Median raphe cysts are rare congenital lesions along the male external genitalia. Until today, these cases were reported with different terms including mucoid cyst of the penile skin, genitoperineal cyst of the median raphe, parameatal cyst, hydrocystoma, and apocrine cystadenoma. It presents most commonly in the penile shaft [3, 5]. These types of cysts have been reported since 1910 [7] and such cases have been described in case reports. Shao et al. studied this issue in 55 patients with 56 median raphe cysts. According to their study, most (72.7%) of the patients were asymptomatic whereas 9 patients (16.4%) had infectious cysts. They stated that difficulty voiding in patients with cysts located on parameatus and distal prepuce. Respectively, cysts were found on the penile shaft, parameatus, prepuce, glans penis, and scrotum. In addition histopathological types of epithelium were urethral (55.4%), mixed (35.7%), epidermoid (5.4%), and glandular (3.4%) [3]. These findings support that our case is worthy of publication because of perianal location and presence of ciliated epithelium.

Ciliated cells in median raphe cysts are extremely rare and there were only 5 cases reported in the English literature (Table 1). Ciliated cells in median raphe cysts are probably a metaplastic change secondary to local irritation [3].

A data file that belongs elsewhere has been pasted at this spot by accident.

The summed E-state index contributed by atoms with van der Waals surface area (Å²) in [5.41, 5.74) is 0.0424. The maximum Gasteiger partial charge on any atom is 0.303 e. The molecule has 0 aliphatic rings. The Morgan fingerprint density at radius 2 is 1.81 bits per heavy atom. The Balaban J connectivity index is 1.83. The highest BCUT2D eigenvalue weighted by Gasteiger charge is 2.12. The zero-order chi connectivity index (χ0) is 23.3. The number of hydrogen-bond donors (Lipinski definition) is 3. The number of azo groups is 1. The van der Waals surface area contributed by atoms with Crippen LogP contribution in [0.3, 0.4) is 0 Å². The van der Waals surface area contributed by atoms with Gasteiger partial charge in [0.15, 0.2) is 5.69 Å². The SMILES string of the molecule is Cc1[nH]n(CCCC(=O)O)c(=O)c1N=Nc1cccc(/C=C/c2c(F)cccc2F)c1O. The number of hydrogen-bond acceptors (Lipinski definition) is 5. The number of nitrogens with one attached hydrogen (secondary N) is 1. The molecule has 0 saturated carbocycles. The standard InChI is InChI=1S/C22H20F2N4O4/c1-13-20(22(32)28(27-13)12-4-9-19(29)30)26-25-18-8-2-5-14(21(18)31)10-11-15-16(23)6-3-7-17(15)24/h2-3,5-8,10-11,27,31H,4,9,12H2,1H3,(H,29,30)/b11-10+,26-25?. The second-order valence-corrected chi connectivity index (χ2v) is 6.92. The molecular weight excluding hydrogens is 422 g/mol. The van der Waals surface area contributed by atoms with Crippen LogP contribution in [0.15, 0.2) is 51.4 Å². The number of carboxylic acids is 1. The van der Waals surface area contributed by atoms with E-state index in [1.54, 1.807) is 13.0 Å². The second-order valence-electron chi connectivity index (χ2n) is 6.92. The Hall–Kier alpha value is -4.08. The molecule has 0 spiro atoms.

Table 1: Summary of median raphe cysts with ciliated epithelium.

Median raphe cysts should be differentiated from other conditions such as epidermal cysts, pilonidal cysts, dermoid cysts, and urethral diverticula and especially for perianal location condyloma, viral wart, hemorrhoid, hypertrophied papilla, and neoplastic lesions [2, 8].

The pathogenesis of these cysts was not fully understood. Three different mechanisms have been described including fusion defect of urethral folds, development of the ectopic periurethral glands of Littre, and development from urethral columnar epithelium followed by separation [3].

Immunohistochemistry may be helpful for differential diagnosis in problematic cases.

The treatment of median raphe cysts is simple surgical excision and primary closure [9]. Median raphe cysts may regress spontaneously. Medical intervention may be required due to secondary infection and pain. Also small and asymptomatic cysts in infants can be observed without excision [10].

Conflict of Interests

The authors declare that there is no conflict of interests regarding the publication of this paper.